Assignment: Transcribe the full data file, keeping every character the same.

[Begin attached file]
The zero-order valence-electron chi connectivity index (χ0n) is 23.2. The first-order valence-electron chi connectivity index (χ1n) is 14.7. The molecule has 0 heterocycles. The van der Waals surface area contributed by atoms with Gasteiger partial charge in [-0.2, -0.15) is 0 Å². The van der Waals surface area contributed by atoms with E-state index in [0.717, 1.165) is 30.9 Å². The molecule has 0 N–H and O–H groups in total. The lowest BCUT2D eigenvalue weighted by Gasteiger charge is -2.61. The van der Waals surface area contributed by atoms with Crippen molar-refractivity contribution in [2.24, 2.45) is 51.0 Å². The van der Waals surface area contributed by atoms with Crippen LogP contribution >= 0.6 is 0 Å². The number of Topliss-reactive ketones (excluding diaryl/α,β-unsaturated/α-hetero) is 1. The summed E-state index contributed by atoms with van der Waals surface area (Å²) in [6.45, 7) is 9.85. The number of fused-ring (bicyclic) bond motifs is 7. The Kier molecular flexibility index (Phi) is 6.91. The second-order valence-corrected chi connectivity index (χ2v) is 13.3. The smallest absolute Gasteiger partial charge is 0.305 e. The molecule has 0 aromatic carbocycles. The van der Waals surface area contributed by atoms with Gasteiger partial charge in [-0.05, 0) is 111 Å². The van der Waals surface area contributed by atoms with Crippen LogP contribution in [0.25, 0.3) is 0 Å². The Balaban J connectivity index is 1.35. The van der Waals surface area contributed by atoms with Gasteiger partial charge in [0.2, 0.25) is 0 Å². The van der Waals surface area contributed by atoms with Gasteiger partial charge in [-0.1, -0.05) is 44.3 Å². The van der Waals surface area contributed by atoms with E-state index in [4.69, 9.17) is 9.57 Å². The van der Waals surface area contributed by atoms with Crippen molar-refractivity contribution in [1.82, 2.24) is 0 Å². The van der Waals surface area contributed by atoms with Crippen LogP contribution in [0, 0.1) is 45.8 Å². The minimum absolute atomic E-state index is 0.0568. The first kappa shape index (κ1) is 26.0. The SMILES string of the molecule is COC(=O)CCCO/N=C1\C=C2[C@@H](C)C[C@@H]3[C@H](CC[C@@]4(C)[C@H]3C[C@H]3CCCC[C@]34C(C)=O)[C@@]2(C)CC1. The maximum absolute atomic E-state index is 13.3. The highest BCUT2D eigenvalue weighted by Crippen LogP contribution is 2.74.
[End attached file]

The zero-order valence-electron chi connectivity index (χ0n) is 23.2. The first-order valence-electron chi connectivity index (χ1n) is 14.7. The molecule has 0 heterocycles. The van der Waals surface area contributed by atoms with Gasteiger partial charge in [-0.2, -0.15) is 0 Å². The van der Waals surface area contributed by atoms with E-state index in [0.717, 1.165) is 30.9 Å². The molecule has 0 N–H and O–H groups in total. The lowest BCUT2D eigenvalue weighted by Gasteiger charge is -2.61. The van der Waals surface area contributed by atoms with Crippen molar-refractivity contribution in [2.24, 2.45) is 51.0 Å². The van der Waals surface area contributed by atoms with Crippen LogP contribution >= 0.6 is 0 Å². The number of Topliss-reactive ketones (excluding diaryl/α,β-unsaturated/α-hetero) is 1. The summed E-state index contributed by atoms with van der Waals surface area (Å²) in [6.45, 7) is 9.85. The number of fused-ring (bicyclic) bond motifs is 7. The Kier molecular flexibility index (Phi) is 6.91. The second-order valence-corrected chi connectivity index (χ2v) is 13.3. The smallest absolute Gasteiger partial charge is 0.305 e. The molecule has 0 aromatic carbocycles. The van der Waals surface area contributed by atoms with Gasteiger partial charge in [-0.05, 0) is 111 Å². The van der Waals surface area contributed by atoms with Crippen LogP contribution in [0.25, 0.3) is 0 Å². The Balaban J connectivity index is 1.35. The van der Waals surface area contributed by atoms with Gasteiger partial charge in [0.2, 0.25) is 0 Å². The van der Waals surface area contributed by atoms with Gasteiger partial charge in [-0.1, -0.05) is 44.3 Å². The van der Waals surface area contributed by atoms with E-state index in [4.69, 9.17) is 9.57 Å². The van der Waals surface area contributed by atoms with Crippen molar-refractivity contribution in [1.82, 2.24) is 0 Å². The van der Waals surface area contributed by atoms with Crippen LogP contribution in [0, 0.1) is 45.8 Å². The minimum absolute atomic E-state index is 0.0568. The first kappa shape index (κ1) is 26.0. The SMILES string of the molecule is COC(=O)CCCO/N=C1\C=C2[C@@H](C)C[C@@H]3[C@H](CC[C@@]4(C)[C@H]3C[C@H]3CCCC[C@]34C(C)=O)[C@@]2(C)CC1. The maximum absolute atomic E-state index is 13.3. The highest BCUT2D eigenvalue weighted by Crippen LogP contribution is 2.74.